Politics & Policy

Conservative Survivors and Family Members Snubbed at March for Our Lives

Marjory Stoneman Douglas High School student Kyle Kashuv. (The Daily Signal via YouTube)

At least two conservative survivors of the Parkland school shooting and their family members were snubbed by the March for Our Lives organizers.

Hunter Pollack, the older brother of 18-year-old Meadow, who died shielding a classmate from bullets, said he was denied a speaking slot at the March, which drew hundreds of thousands of people Saturday.

“You got kids here that they don’t want to hear from….These kids think with common sense. These kids are the future,” said Meadow’s father, Andrew Pollack in a video where Hunter read part of the speech he had planned to give honoring his sister.

The movement started by the students of Marjory Stoneman Douglas High School adopted a pro-gun-control message, led in part by outspoken survivors David Hogg and Emma Gonzalez.

“They don’t really care about the victims’ families,” Hunter said. “I don’t know what this is about but it’s definitely not about mourning individuals.”

“My sister was living an amazing life….She had so much to offer the world and had so much ahead of her,” he read from the speech he wrote. “She is dead because of the madness of one young man and his determination to kill was greater than our desire to stop him.”

The survivors and family members of victims who have emphasized mental health and school safety over stricter gun control have not received nearly as much media attention after the shooting, despite their advocacy for reform.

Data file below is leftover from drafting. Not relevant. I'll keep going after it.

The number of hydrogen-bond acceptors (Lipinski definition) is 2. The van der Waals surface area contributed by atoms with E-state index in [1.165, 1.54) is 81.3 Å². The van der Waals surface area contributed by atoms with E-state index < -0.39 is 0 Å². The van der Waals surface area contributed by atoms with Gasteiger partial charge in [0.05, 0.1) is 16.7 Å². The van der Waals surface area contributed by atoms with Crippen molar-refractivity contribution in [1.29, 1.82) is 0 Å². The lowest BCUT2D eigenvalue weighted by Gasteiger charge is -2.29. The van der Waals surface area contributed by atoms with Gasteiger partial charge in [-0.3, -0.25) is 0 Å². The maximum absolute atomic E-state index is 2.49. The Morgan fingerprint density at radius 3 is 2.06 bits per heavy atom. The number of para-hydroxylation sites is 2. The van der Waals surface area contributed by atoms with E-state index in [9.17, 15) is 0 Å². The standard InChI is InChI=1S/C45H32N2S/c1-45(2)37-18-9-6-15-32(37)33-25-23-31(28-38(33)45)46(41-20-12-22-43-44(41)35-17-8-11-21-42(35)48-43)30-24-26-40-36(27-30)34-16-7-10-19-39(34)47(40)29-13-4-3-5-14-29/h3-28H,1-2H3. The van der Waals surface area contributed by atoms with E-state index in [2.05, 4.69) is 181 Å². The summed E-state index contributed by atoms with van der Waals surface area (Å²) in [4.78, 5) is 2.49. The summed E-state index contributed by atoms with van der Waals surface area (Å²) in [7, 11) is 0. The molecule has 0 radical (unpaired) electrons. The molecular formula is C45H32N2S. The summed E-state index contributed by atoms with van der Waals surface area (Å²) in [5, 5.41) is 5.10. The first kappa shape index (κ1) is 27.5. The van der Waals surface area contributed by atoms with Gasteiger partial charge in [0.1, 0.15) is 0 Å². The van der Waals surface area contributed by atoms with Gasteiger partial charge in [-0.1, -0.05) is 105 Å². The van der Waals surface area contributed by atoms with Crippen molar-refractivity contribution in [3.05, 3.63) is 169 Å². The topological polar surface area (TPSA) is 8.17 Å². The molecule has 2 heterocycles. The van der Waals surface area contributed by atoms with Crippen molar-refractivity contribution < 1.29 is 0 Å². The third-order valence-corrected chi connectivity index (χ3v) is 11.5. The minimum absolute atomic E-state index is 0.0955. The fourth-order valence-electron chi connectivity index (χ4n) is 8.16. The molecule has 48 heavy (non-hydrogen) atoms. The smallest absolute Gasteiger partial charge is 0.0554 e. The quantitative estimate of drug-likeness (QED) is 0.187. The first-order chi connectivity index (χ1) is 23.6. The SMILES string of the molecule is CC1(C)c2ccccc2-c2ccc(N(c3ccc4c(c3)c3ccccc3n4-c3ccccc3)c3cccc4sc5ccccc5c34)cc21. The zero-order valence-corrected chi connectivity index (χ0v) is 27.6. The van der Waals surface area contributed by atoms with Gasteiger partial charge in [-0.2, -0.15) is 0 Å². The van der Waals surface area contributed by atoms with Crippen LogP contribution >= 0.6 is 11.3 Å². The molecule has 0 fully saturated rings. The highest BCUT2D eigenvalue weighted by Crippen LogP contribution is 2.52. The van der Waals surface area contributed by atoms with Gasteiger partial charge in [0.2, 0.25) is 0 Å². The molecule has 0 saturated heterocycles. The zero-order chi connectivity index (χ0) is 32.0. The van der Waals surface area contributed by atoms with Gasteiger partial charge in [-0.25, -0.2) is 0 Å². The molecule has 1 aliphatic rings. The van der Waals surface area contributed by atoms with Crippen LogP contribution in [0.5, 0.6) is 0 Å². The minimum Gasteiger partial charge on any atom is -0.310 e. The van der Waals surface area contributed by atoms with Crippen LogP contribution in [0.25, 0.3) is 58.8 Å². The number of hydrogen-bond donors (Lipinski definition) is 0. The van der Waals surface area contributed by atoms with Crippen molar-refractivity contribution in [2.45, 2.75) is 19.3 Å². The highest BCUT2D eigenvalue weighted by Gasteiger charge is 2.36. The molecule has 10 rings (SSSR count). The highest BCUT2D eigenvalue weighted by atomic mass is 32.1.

Another survivor, Kyle Kashuv, said he was also not invited to speak at the D.C. march. The junior at Marjory Stoneman Douglas High School has been vocal in his support for gun reform since the tragedy and stresses school safety.

Kashuv criticized his classmate David Hogg for “egregious and inflammatory” rhetoric, and called Hogg’s hanging up on a White House call inviting him to a school-safety event “dumb and immature.”

“It paints a bad light on our entire generation,” he said. “Guns aren’t the issue. It’s everything surrounding acquiring a weapon….Where was the call for no more failures by law enforcement?”

He said he has spoken to many marchers and remarked they do not know what they are marching for.

“They think they are marching to end school violence but in reality, the ‘March for Our Lives’ website has it listed that they want to ban assault rifles.”

Kashuv met with both the president and vice president as well as lawmakers about gun reform earlier this month. He spoke to First Lady Melania Trump about an app he is working on that will help students reach out for help when they are in danger.

“Many, many dislike me, however I don’t pay attention to criticism,” Kashuv told USA Today. “Parkland will be remembered as the beginning of the end of shootings.”

Patrick Petty, whose sister Alaina, 14, died in the shooting last month, tweeted at survivor Emma Gonzalez asking her not to use his sister’s name to “push your agenda.”